The Conservatives have been forced to admit that their chief whip asked MPs to breach Commons voting conventions in knife-edge Brexit votes on Tuesday, as opposition parties demanded he quit and queried the accuracy of the prime minister’s account of events.

Party sources conceded on Thursday night that Julian Smith had asked several Tory MPs to break pairing arrangements but most had refused to do so. The only one who did obey the instruction was paired to a Liberal Democrat MP who was on maternity leave.

They admitted that Smith had wanted some MPs to break “short-term” pairing arrangements, where a Tory is asked to skip a vote because an opposition member is unable to attend for good reason, but had made an error in asking the party chairman, Brandon Lewis, to vote because he was paired with Jo Swinson – who only recently gave birth.

Smith was under intense pressure to see off a Tory rebel amendment on Tuesday’s trade bill, which called for the UK to remain in a customs union with the EU if a free trade deal could not be negotiated quickly. The Conservatives narrowly won by six votes.

Labour called for Smith and Lewis to resign, and accused Theresa May of giving the Commons a misleading account of events when she said at prime minister’s questions on Wednesday that Lewis’s vote “was done in error”.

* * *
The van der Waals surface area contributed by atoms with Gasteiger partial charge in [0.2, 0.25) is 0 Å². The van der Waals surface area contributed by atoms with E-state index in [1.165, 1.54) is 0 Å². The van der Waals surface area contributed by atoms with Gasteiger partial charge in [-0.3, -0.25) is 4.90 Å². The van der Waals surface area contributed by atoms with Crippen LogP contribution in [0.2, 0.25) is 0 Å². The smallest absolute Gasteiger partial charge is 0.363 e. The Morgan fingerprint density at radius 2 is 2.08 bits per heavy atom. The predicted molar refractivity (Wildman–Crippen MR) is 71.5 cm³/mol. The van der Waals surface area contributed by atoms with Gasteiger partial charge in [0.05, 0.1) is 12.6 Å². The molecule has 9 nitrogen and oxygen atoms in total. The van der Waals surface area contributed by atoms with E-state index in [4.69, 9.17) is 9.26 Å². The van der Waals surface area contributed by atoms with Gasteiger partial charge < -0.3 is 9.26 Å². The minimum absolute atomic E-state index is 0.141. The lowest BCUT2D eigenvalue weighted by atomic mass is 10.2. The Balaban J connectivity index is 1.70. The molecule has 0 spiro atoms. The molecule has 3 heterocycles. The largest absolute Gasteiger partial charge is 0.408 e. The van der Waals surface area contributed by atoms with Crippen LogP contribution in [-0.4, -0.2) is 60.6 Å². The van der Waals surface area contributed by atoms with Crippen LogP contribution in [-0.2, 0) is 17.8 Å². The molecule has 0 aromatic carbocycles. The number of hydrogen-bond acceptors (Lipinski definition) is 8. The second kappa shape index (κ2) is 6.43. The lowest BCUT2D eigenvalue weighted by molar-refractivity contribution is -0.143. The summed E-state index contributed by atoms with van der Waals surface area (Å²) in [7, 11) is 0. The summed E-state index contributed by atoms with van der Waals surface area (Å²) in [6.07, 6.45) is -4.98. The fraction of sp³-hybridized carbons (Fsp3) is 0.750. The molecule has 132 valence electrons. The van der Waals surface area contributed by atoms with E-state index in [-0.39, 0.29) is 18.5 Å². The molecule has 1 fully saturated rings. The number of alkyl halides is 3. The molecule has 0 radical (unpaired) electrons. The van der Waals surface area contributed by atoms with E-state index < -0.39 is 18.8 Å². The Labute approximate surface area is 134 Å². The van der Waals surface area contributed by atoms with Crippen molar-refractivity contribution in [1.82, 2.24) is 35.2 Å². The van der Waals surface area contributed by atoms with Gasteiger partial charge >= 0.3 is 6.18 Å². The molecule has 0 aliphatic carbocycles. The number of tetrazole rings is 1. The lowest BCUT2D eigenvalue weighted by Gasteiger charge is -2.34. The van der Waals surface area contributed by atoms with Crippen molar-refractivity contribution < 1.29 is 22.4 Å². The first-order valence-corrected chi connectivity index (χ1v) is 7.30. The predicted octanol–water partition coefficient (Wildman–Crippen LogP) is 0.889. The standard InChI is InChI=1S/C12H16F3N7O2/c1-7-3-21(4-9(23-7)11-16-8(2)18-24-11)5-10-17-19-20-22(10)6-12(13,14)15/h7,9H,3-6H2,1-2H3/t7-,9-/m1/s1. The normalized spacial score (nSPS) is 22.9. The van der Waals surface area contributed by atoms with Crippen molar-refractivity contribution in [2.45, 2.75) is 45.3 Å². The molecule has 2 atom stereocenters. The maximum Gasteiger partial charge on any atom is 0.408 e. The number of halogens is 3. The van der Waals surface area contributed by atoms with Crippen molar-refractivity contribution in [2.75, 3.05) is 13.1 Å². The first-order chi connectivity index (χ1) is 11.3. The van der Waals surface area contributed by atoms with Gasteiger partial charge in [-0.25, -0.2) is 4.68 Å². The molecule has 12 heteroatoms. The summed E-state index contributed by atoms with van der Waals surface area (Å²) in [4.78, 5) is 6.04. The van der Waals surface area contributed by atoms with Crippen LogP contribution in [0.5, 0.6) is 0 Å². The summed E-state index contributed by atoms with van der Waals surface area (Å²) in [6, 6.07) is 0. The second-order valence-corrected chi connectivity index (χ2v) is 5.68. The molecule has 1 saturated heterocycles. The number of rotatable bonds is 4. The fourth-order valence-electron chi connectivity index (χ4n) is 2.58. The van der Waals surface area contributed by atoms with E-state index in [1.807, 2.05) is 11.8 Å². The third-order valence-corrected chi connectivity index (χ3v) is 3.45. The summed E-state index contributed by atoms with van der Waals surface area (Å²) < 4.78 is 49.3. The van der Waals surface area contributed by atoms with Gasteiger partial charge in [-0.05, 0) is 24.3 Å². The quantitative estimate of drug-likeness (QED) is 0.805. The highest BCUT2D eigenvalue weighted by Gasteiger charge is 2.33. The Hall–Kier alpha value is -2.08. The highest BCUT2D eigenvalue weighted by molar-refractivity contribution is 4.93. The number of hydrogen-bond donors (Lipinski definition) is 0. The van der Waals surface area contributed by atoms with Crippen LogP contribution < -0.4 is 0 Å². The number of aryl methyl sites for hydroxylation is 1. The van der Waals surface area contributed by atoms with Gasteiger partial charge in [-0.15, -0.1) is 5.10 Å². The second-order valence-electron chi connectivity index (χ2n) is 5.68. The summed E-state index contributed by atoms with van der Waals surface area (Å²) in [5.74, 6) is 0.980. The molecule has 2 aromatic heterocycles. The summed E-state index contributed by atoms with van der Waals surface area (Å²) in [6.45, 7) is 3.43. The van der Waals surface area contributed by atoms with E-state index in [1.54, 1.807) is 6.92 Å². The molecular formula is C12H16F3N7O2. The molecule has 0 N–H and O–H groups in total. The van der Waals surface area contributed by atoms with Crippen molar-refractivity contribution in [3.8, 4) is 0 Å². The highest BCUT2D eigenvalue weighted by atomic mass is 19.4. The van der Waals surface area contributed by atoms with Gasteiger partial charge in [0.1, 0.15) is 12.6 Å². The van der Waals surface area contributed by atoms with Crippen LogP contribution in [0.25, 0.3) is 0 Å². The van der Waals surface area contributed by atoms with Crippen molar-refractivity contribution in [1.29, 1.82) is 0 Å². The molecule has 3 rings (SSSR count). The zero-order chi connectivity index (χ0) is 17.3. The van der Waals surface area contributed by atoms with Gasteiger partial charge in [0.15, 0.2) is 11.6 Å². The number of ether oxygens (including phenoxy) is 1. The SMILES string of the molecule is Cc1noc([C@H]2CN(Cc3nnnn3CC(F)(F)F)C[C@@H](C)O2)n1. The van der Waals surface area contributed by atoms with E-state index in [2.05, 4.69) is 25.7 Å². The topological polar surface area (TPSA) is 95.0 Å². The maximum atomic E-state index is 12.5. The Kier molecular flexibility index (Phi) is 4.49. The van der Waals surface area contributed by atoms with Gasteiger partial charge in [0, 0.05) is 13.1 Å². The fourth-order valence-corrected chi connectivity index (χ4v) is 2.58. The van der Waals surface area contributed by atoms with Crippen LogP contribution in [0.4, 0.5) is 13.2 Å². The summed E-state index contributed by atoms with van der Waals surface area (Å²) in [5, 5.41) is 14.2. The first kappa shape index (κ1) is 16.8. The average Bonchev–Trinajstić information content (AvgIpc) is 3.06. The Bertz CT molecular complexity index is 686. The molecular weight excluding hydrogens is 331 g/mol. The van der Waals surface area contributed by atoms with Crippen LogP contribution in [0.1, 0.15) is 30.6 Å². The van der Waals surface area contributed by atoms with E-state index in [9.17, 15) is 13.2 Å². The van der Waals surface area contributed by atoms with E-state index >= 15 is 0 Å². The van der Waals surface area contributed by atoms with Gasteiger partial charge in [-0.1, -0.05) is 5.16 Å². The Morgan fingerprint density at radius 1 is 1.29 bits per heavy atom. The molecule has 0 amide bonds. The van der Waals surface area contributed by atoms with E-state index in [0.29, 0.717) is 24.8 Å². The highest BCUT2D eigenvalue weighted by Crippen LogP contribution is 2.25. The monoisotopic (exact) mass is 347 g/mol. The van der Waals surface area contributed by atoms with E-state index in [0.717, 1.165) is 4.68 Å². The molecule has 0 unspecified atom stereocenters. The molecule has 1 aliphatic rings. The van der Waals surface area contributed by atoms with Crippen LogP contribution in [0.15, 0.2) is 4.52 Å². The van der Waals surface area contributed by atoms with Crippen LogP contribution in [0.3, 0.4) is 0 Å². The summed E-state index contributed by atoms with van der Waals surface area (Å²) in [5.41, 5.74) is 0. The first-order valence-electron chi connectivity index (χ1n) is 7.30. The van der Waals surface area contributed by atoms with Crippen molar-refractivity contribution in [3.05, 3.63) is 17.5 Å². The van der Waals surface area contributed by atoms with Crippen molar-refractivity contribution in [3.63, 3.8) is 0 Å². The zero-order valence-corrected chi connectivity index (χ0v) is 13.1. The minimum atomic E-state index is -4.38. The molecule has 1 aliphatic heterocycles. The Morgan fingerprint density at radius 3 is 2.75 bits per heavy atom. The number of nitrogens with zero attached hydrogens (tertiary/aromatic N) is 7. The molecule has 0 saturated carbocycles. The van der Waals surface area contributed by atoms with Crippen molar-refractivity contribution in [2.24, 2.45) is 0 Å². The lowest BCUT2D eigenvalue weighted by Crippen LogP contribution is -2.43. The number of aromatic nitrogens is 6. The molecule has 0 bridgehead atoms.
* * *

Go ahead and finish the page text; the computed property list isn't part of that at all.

Source: Jo Swinson pairing row: Conservatives admit chief whip asked MPs to break arrangements | Politics | The Guardian

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Will the Tories be embarrassed by the Affordable Housing Bill?

The National Housing Federation ran a campaign against the 'bedroom tax' while the legislation was going through Parliament - but the government was blind to the concerns of this expert organisation.

The National Housing Federation ran a campaign against the ‘bedroom tax’ while the legislation was going through Parliament – but the government was blind to the concerns of this expert organisation.

Tomorrow (Friday) the Labour Party will do something it hasn’t done in a fair few years – support a Parliamentary Bill put forward by a Liberal Democrat!

Andrew George’s Affordable Housing Bill seeks to soften the effects of the Bedroom Tax by exempting households in which disabled people have had adaptations made to the building, and in which any person in receipt of Disability Living Allowance or Personal Independence Payment (but notably not Employment and Support Allowance) is not able to share a bedroom with a partner, meaning that all bedrooms are occupied, if only by the claimant and their partner.

It would also force the Work and Pensions Secretary to review the number of affordable homes and intermediate housing available, assessing the need for such dwellings, progress made in meeting this need and the potential to do so, the role of registered providers and community land trusts, and whether he should act to meet any need revealed by the review.

This could doubly harm the Conservatives as David Cameron went on record during Prime Minister’s Questions many times as the Bedroom Tax passed into law, to say that it would not affect the disabled. Clearly his statements were false; clearly he was lying to Parliament.